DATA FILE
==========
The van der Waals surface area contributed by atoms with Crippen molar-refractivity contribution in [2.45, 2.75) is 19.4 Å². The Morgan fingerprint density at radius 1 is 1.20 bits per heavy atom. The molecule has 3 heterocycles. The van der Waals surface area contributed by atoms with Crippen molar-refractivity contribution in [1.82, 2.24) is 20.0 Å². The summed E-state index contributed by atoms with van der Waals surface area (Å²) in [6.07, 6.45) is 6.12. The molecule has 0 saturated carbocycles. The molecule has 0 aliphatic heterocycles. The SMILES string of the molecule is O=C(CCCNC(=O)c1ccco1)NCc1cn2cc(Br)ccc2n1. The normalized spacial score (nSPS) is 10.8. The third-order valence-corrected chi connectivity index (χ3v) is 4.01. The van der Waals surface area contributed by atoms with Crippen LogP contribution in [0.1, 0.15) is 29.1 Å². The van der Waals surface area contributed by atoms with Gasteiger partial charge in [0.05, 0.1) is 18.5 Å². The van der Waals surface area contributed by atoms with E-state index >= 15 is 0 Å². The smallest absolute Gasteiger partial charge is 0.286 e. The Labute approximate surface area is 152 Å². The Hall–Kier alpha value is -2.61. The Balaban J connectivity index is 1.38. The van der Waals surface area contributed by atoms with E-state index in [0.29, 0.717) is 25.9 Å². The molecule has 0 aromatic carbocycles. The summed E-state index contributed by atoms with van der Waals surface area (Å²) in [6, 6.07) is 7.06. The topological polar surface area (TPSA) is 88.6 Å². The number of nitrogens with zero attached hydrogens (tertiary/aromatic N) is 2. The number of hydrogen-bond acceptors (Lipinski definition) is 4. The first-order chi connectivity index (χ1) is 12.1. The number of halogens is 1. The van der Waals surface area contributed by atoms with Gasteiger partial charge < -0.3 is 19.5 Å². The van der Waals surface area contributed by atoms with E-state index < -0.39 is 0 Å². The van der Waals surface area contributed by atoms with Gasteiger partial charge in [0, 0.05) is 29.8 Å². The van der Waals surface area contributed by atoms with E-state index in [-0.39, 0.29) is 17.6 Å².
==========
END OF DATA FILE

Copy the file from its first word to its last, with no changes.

The van der Waals surface area contributed by atoms with Crippen molar-refractivity contribution in [2.45, 2.75) is 19.4 Å². The Morgan fingerprint density at radius 1 is 1.20 bits per heavy atom. The molecule has 3 heterocycles. The van der Waals surface area contributed by atoms with Crippen molar-refractivity contribution in [1.82, 2.24) is 20.0 Å². The summed E-state index contributed by atoms with van der Waals surface area (Å²) in [6.07, 6.45) is 6.12. The molecule has 0 saturated carbocycles. The molecule has 0 aliphatic heterocycles. The SMILES string of the molecule is O=C(CCCNC(=O)c1ccco1)NCc1cn2cc(Br)ccc2n1. The normalized spacial score (nSPS) is 10.8. The third-order valence-corrected chi connectivity index (χ3v) is 4.01. The van der Waals surface area contributed by atoms with Crippen LogP contribution in [0.1, 0.15) is 29.1 Å². The van der Waals surface area contributed by atoms with Gasteiger partial charge in [0.05, 0.1) is 18.5 Å². The van der Waals surface area contributed by atoms with E-state index >= 15 is 0 Å². The smallest absolute Gasteiger partial charge is 0.286 e. The Labute approximate surface area is 152 Å². The Hall–Kier alpha value is -2.61. The Balaban J connectivity index is 1.38. The van der Waals surface area contributed by atoms with E-state index in [0.29, 0.717) is 25.9 Å². The molecule has 0 aromatic carbocycles. The summed E-state index contributed by atoms with van der Waals surface area (Å²) in [6, 6.07) is 7.06. The topological polar surface area (TPSA) is 88.6 Å². The number of nitrogens with zero attached hydrogens (tertiary/aromatic N) is 2. The number of hydrogen-bond acceptors (Lipinski definition) is 4. The first-order chi connectivity index (χ1) is 12.1. The number of halogens is 1. The van der Waals surface area contributed by atoms with Gasteiger partial charge < -0.3 is 19.5 Å². The van der Waals surface area contributed by atoms with E-state index < -0.39 is 0 Å². The van der Waals surface area contributed by atoms with Gasteiger partial charge in [0, 0.05) is 29.8 Å². The van der Waals surface area contributed by atoms with E-state index in [-0.39, 0.29) is 17.6 Å².